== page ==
Scam Or No Scam?

A crypto project is simply a tech startup. And the chances of a tech startup succeeding is about 10%. Put another way, 90% of tech startups fail. But a crypto project also has a cryptocurrency tokenomics revenue model that is theoretical and untested, meaning that its chances of success are even smaller than a regular tech startup.

So it’s not surprising that over 90% of ICOs from 2018 failed. It doesn’t mean the crypto industry is riddled with scams and fraudsters. Yes there were a bunch of scams but just because a project failed doesn’t automatically make it a scam. I’ll bet most of those failed ICO’s were just inexperienced founders who got in over their head and who got crushed by the brutal crypto winter that followed.

Tech startups and crypto projects can fail for a hundred different reasons, ranging from management inexperience, mismanagement of funds, bad hires, poorly managed dev teams, failed marketing campaigns etc. I made all those mistakes and more. And even if you don’t make any mistakes, the market might not be ready for your product or service, or maybe the business just isn’t viable or the tokenomics model just doesn’t work. Running a tech startup or crypto project is an exercise in constantly running out of money and trying to find more. Many simply run out of money. But they’re not necessarily scams.

But in the world of crypto you don’t get the luxury of a best effort failure. If your ICO project fails it can be down to one reason only: You’re a scammer.

Your community who spent their hard earned money on buying your tokens which are now almost worthless see only the large amount of money that you raised and cannot imagine how so much money could be spent. You must have pocketed at least some of that money, maybe most of it. 

They organize into dedicated Telegram groups with a clear hierarchy and leadership depending on the level of their losses in the project or whether they have some inside info because they were previously employed there years ago before they were fired. And then they spend years talking about how much you suck.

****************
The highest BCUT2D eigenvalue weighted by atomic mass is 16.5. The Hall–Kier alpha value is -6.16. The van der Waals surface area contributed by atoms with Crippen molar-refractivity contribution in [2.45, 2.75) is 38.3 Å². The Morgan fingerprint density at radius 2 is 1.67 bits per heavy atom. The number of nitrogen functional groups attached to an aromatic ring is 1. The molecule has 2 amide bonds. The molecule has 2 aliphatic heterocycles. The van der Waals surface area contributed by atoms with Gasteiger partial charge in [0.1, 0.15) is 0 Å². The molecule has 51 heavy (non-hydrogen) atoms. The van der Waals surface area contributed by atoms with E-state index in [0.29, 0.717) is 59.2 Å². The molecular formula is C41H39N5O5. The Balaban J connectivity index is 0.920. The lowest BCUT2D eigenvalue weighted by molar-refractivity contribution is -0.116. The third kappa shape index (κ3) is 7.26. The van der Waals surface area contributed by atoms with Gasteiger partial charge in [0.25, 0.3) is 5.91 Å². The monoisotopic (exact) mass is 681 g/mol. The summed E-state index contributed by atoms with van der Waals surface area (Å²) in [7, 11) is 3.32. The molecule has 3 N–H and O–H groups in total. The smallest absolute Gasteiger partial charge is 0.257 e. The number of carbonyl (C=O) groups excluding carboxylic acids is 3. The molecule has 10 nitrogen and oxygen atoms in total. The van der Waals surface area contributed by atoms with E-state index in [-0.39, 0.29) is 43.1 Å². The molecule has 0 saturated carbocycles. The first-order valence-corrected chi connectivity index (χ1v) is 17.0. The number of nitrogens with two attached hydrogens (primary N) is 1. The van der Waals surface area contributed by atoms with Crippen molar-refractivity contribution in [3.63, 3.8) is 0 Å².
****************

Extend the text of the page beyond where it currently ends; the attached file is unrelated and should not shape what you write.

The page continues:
I know this because I have a failed ICO project behind me called Digitex. There are Telegram channels dedicated to how much I suck. 

During my Digitex journey I made mistakes and I had some big victories. After raising over $5 million in 17 minutes I took the market cap of my token, DGTX, to over $160 million, due to a highly successful viral marketing campaign that got 1.5 million signups on a waitlist. As all the other ICO projects crashed and burned in the crypto winter of 2018, Digitex became the 61st most valuable cryptocurrency on CoinMarketCap. 

But ultimately we were unable to deliver a quality software product on time. Also, our revenue model of minting and selling DGTX tokens instead of charging transaction fees just didn’t work. It had always been a theory and everytime we minted and sold tokens the DGTX price crashed. 

So the great Digitex experiment failed. We had tried to create a zero-fee cryptocurrency futures exchange that minted and sold DGTX tokens instead of charging transaction fees to traders, but after over 4 years of trying we finally conceded that it wasn’t working when the value of DGTX had gone so low that we couldn’t sell anymore and we finally ran out of money. It just took a long time to fail because I refused to quit and continued selling DGTX tokens for as long as I could to continue funding operations.

It is this continued selling of DGTX tokens that earned me the reputation of being a scammer amongst a very vocal element of the Digitex community. Everytime I minted DGTX they would post the etherscan links into their retarded little TG groups and breathlessly proclaim that I was at it again. 

But my role as Founder & CEO of Digitex was to make the project work and not quit and to do everything I could to succeed. And I needed funds to continue paying our team so that we could continue building, operating and marketing Digitex. Minting and selling DGTX is the company’s stated revenue model, as stated in the first sentence of Digitex’s December 2017 whitepaper, so it was my duty to mint and sell DGTX to keep the company going.

To the people who accuse me of minting and selling billions of DGTX tokens this year I say yes that’s exactly what I did and that’s exactly what I should have been doing. 

Another accusation against me is that I was selling DGTX tokens but using the money to fund development of the Blockster brand. To that accusation I say the same thing as above, yes I was absolutely doing that because in my opinion that was the best way we could support Digitex. 

Last year we had determined that we needed to build a solid source of crypto traffic so that we could better market the Digitex exchange, and Blockster was originally conceived as a tool for marketing Digitex. The blanket ban on crypto advertising across all the social platforms and Google made it very hard to attract and retain users for Digitex and we needed to get quality traffic.

Therefore, building Blockster was absolutely a good and proper use of Digitex company funds, and as the CEO and HMFIC and owner of Digitex I’m within my rights to do that. If I want to spend company funds on a long term marketing solution such as Blockster there’s nothing illegal or wrong about that. You may not agree with it but that doesn’t make me a scammer.